• Todd Smith (Bay of Quinte) is minister of government and consumer services and government house leader
  • Sylvia Jones (Dufferin-Caledon) is minister of tourism, culture, and sport;
  • Raymond Cho (Scarborough North) is minister of seniors and accessibility and the only Toronto cabinet member other than Ford. Cho is also the lone visible minority cabinet minister.

Along with Wilson and Hardeman, the other cabinet member with ministerial experience is Greg Rickford (Kenora-Rainy River). Rickford, a first-time MPP who served in former prime minister Stephen Harper’s cabinet until he was defeated in 2015, is minister of energy, northern development and mines, and Indigenous affairs.

There will not be an Indigenous affairs minister for the first time in a decade. That separate department was a recommendation of the Ipperwash inquiry into the Ontario Provincial Police shooting death of First Nations protester Dudley George in 1995.

The consolidation is part of Ford’s leaner government of 21 ministers. Wynne, in contrast, had 28 ministers overseeing 30 departments.

“For too long, the people of Ontario have worked more and paid more, but gotten less. Those days are over. Help is here,” said Ford, who was to address people gathered outside following his formal instalment by Dowdeswell.

His swearing in caps one of the most improbable rises in Ontario political history.

Until Brown’s resignation on Jan. 24 — after a CTV News report alleged sexual impropriety against him — the Etobicoke native was gearing up for a rematch against Toronto Mayor John Tory in the Oct. 22 municipal election.

Tory had beaten the one-term city councillor in the 2014 Toronto vote. Ford had stepped into the breach in that contest after his brother, the late former mayor Rob Ford, fell ill and ended his re-election bid.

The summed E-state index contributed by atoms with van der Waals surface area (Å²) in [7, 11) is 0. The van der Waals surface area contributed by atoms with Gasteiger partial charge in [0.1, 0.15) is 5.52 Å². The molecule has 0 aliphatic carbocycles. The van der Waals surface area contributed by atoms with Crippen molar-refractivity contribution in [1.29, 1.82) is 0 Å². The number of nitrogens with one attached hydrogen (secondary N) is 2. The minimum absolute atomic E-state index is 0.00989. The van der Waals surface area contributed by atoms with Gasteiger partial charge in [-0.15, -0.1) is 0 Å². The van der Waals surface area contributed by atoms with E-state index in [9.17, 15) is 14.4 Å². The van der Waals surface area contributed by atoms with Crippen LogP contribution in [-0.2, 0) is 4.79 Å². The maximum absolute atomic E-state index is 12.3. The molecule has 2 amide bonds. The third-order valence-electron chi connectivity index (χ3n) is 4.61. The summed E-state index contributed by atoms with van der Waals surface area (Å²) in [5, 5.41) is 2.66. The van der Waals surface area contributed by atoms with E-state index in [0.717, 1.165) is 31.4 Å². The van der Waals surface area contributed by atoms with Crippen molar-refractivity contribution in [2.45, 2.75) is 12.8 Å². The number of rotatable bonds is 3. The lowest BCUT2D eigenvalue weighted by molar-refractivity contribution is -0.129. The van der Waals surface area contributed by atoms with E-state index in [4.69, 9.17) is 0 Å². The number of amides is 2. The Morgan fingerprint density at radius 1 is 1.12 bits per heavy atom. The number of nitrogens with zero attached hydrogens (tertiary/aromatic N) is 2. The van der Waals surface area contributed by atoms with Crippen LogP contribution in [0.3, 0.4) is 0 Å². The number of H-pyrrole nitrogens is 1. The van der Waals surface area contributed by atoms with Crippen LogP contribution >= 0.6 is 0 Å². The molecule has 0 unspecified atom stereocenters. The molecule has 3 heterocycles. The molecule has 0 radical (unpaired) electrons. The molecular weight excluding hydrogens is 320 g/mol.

But his political career took a different turn after Brown — who has denied any wrongdoing and is suing CTV, which stands by its story, for $8 million — stepped down.

Ford plunged into the expedited Tory leadership race that Elliott, who had finished second to Brown in 2015 and third in the 2009 contest, was expected to win. But he narrowly beat her at the party’s chaotic March 10 convention in Markham even though she won the most votes and ridings.

His victory was a rebuke of the PC elite that had not even wanted him to be the candidate for Brown’s Tories in Etobicoke North. That’s because they were concerned about his mercurial reputation at Toronto city hall during his brother’s controversial term as mayor between 2010 and 2014.

But Ford ran a disciplined election campaign, securing 40.49 per cent of the popular vote on June 7 and with the Tories winning 76 of the 124 seats in the Legislature. His win ended almost 15 years of Liberal rule at Queen’s Park, dating back to Dalton McGuinty’s triumph on Oct. 2, 2003. Wynne was premier from February 2013 until Friday.

He is the first Tory premier since Ernie Eves.